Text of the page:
Friday, 26 November 2010

Weekword

This week, Carmen picked the word LACUNA.

It is a good word for this week, meaning (at a very basic level) a gap, since this week has been a gap in my usual teaching schedule. There has been a Sally-shaped lacuna at school this week, and I have been in Malaysia, working hard with a bunch of bright and keen students to understand the culture and lifestyle of a population on the other side of the world.

For some of these students it's the first time they've ever been out of the UK, and so they find they also have a lacuna: in their understanding of other people's way of life, and particularly their religious beliefs. They might be the brightest and best of the school district I work in, but that district is still predominantly white European and most of them have no Muslim friends, let alone any understanding of what it is to live in a world where this religion is valued and respected by the majority. One, a student at a Catholic college, expressed her sadness that she felt unable to discuss religion with the Malaysian students because, if she were to discuss her own religious beliefs with other teenagers in the UK, she risked being teased and taunted for them. It is a sad state of affairs when we forget that people are entitled to choose their own beliefs, and to be proud of them.

On Tuesday, we were late back to college and one of the Malaysian students requested that we make a stop for the students to pray, even though we had only 15 minutes left of the journey. We duly pulled over at a motorway rest stop, which had a prayer room for both men and women, and the associated washing facilities, alongside the cafes and the swag shops we are used to seeing in the UK. My students were interested and fascinated by the ritual attached to prayer time, but nervous and keen not to be rude by asking too many questions or breaking protocol. In the end, they hovered outside the prayer room and peeked inside at what was going on before leaving to ensure they weren't getting in the way or being disrespectful.

I was pleased on many levels by this entire episode. Firstly, that there are places in the world where you can speak openly about your faith and make a request for others to honour your right to honour it without feeling that this is going to cause problems. Secondly, that my students were so keen to get a good understanding of what was going on. And finally, that, being the sort of clever and confident leaders we are trying so hard to foster, they will take their knowledge back and perhaps start to tackle the lacunae that exists in British understanding of other faiths, especially where they live. Islam is not best represented by what is reported in the news, in spite of this being the only representation many people will have of it, and I hope that none of these students will ever forget that.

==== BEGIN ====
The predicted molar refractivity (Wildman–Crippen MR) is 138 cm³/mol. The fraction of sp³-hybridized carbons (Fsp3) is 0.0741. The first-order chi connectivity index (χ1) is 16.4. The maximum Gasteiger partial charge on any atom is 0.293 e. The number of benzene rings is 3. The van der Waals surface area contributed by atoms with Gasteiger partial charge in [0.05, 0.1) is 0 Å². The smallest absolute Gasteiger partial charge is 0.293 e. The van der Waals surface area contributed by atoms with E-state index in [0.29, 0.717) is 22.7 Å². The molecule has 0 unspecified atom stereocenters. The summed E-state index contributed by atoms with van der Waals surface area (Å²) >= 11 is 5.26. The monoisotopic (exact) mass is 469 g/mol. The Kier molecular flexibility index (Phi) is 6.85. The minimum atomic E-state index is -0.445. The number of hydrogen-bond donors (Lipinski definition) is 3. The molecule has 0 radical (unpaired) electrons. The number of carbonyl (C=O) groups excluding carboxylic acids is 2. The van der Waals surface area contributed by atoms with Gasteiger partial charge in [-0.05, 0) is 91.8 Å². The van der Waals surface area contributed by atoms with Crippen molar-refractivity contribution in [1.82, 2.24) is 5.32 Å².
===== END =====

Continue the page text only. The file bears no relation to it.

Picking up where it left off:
If you want to play Weekword next week, head on over to Cathy's blog on Monday and leave a comment.

7 comments:

cath c said...

excellent response to the week word! keep up the good work!

junebug said...

That is great. I love how looking into the gaps in our life especially with the knowledge we don't have and how it shows how much more we still have to learn. Sounds like a great trip for everyone.

Domestic Scribbles said...

What a wonderful trip and excellent example of cultural lacuna.

Carola Bartz said...

Excellent post! You hit the nail on the head! I hadn't thought of the cultural lacuna before, but now I do. This word is really interesting!

Biomouse said...

Your trip sounds like it was amazing! I have been totally fascinated with how everyone has come to explore lacuna this week, and I'm so glad it worked in a figurative and literal sense for you. Can't wait to hear more about your travels!

Joye Schwartz said...

Beautiful response to the week word! Sounds like it was an amazing trip!

Burhan Ali said...

Where's the Like button for these excellent students of yours ...

I love the fact that after being thrown into a completely alien environment, they exercised their innate inquisitiveness rather than recoiling at how different it is.